The clearer your plan, the more prepared you will feel. This will give you a sense of steady assurance about your open adoption, which will help you trust the adoptive family to fulfill their role, just like you are fulfilling yours. 

Maintaining Boundaries and Expectations 

Boundaries and clear expectations come right on the heels of a solid adoption communication plan. These are important when building a healthy connection, which in turn increases your confidence in the ongoing relationship. 

What do we mean when we say “boundaries”? It goes both ways. For instance, as a birth mother, you may need space after placement to process all of the emotions you are feeling. During this time, a barrage of baby pictures might not be helpful. So, a boundary for the adoptive family could be “no pictures until the birth mother requests them.” 

Expectations can involve the type of communication, the frequency of communication and more. These are best worked out, if possible, in conjunction with the adoptive family.

When you each have a role in creating expectations, it increases the likelihood that everyone plays their part appropriately. 

Boundaries and expectations can help you feel confident and trust the adoptive family as time goes on. To get more information on how to develop clear boundaries in your adoption, call us at 1-800-ADOPTION

Trusting the Adoption Process 

One of the best things you can do to establish trust in an open adoption is working with American Adoptions. We have a well-developed screening process for adoptive families, and we require all families to be open to at least semi-open adoption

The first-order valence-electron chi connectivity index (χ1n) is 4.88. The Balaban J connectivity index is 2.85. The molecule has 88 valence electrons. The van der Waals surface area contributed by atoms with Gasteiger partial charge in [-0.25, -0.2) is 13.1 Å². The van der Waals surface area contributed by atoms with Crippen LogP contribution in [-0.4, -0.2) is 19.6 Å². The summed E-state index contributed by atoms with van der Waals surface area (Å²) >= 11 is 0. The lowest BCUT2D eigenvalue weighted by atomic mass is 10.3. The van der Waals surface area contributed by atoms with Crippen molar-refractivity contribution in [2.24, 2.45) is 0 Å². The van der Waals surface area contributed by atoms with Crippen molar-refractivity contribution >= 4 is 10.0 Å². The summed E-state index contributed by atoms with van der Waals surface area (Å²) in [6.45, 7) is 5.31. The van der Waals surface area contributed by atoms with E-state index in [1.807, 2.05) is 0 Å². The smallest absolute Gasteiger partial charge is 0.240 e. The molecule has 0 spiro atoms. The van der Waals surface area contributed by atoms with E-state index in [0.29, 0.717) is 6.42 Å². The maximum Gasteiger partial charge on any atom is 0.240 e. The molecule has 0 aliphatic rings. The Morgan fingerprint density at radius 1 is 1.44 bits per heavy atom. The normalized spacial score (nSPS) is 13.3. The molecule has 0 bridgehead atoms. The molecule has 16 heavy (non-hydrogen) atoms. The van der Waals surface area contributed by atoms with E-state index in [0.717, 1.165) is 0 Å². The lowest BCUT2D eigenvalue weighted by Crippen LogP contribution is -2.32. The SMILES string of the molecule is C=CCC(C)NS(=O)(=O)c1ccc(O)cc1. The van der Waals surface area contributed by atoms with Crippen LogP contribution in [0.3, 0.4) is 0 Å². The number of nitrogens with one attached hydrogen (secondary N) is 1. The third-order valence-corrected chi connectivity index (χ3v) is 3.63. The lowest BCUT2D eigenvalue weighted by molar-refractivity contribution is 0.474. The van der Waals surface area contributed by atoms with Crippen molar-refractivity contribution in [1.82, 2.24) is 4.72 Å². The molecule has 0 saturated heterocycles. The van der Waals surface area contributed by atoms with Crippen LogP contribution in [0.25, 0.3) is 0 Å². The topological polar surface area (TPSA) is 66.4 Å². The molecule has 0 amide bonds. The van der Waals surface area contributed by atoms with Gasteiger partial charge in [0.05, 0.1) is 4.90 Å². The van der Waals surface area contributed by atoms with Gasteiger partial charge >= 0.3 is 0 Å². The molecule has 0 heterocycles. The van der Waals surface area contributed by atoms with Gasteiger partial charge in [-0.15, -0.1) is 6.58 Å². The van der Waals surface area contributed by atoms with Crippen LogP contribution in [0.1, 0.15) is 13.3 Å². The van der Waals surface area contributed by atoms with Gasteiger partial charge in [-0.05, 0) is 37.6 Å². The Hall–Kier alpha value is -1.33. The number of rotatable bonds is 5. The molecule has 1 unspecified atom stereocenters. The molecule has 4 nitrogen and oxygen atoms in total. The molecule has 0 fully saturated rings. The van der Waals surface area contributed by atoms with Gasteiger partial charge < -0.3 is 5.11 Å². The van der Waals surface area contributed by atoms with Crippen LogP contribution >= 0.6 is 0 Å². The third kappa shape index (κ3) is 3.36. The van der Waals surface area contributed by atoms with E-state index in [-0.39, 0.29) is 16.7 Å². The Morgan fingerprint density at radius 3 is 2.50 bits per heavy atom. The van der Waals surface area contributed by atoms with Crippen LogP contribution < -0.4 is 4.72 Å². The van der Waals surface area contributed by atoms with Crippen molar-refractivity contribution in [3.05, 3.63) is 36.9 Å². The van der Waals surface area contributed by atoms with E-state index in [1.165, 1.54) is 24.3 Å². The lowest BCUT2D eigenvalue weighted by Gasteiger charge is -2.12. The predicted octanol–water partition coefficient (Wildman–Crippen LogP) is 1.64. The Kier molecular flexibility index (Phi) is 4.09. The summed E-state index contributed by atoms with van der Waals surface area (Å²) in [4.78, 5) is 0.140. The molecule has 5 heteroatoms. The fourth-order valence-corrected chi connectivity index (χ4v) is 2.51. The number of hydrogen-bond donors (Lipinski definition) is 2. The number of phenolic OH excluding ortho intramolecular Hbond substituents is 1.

When a family starts the adoption process with us, they fill out an Adoption Planning Questionnaire (APQ) in which they outline the type of adoption communication they are open to. When your adoption specialist presents you with adoptive family profiles, she will only show you families whose APQs match your adoption plan. That way, you don’t have to worry about the family having different expectations. You’ll be on the same page. 

As a prospective birth mother, you have all of the decision-making power when it comes to picking the adoptive family.

Adoptive family profiles, especially video profiles like the ones American Adoptions offers, really help you to feel a personal connection with families before choosing them. This means you can start your relationship already knowing that you like the family. It also gives you things to talk about, since you have seen some of their life in the video profile. 

Being Patient as the Relationship Grows